In a March 18, 2019 paper entitled “EU industrial policy after Siemens/Alstom: Finding a New Balance Between Openness and Protection,” the Commission’s think tank, the European Political Strategy Centre, responds to the “significant backlash against EU competition policy” stemming from its prohibition of the Siemens/Alstom merger in February (reported in the EU Competition Law Newsletter of February 2019).[1] Many prominent voices, French and German politicians in particular, condemned the decision for blocking the emergence of a “European champion” to meet the threat of Chinese competition. The report defends the decision, warning that weakening merger control enforcement would lead to economic inefficiency and political arbitrariness. The Commission also accepts that Europe’s industrial policy is in need of reform, however, and proposes certain solutions to the challenges posed by rising competition, particularly from China, and by digitization of the economy.

The report details Europe’s sluggishness in responding to digitization, noting that the world’s largest tech companies are predominantly American and Chinese, while only 28 “Fortune 100” businesses are now European (versus 42 in 2007). The Commission also loudly sounds the alarm on the threat posed by asymmetric Chinese competition, underpinned by “generous state subsidies, significant market protection and a lengthy track record of unfair trade practices, commercial espionage and intellectual property right infringements.”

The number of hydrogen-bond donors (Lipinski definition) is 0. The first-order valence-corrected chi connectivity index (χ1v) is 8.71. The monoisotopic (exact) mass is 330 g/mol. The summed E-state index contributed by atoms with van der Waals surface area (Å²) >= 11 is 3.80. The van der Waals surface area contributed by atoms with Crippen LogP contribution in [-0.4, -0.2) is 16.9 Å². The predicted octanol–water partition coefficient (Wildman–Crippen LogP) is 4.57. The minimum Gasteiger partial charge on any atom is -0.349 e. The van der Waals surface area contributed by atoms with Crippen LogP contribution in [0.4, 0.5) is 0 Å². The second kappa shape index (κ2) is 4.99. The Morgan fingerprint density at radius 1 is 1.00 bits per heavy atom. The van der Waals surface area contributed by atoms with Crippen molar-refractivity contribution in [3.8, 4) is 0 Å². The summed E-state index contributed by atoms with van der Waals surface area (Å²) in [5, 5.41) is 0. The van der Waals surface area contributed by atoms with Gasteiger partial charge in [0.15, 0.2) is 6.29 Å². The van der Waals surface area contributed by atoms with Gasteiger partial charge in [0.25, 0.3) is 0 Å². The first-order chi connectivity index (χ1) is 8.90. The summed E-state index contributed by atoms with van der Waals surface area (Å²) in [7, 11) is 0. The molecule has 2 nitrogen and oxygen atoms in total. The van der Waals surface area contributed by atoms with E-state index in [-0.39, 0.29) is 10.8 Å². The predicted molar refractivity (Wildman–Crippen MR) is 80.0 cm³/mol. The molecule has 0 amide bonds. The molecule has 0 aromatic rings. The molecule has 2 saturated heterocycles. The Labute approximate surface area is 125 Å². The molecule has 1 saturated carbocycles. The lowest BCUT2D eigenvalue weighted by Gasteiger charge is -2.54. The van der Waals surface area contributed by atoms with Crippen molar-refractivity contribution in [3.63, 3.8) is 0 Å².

The Commission advocates a two-pronged response: lobbying to level the global playing field, whilst strengthening European industrial policy. On the former, the paper suggests engagement with the WTO to remove China’s preferential treatment under its “developing economy” status, improving the EU’s defensive tools (including anti-dumping measures and scrutiny of foreign direct investment) and updating its reciprocal market access agreements. In this regard, on March 19, 2019, the EU adopted the FDI Screening Regulation (Regulation (EU) 2019/452), which sets out minimum standards for Member States’ existing screening mechanisms and creates a system of cooperation and information exchange between Member States and the Commission (including the Commission’s right to opine on FDI screening cases under certain circumstances).[2] In terms of industrial policy, the Commission pitches for Member States to coalesce around a common strategy. It proposes greater harmonization of digital regulations and taking a more active role on the global stage in promoting standards, as well as norms promoting good governance, transparency and accountability. Finally, it argues for greater funding at European level for strategic industries, including the creation of a European Sovereign Wealth Fund.

[1]      Siemens/Alstom (Case COMP. M.8677), decision not yet published. See Commission Press Release IP/19/881.

[2]      The Regulation will come into force on April 11, 2019, though its provisions will apply from October 11, 2020.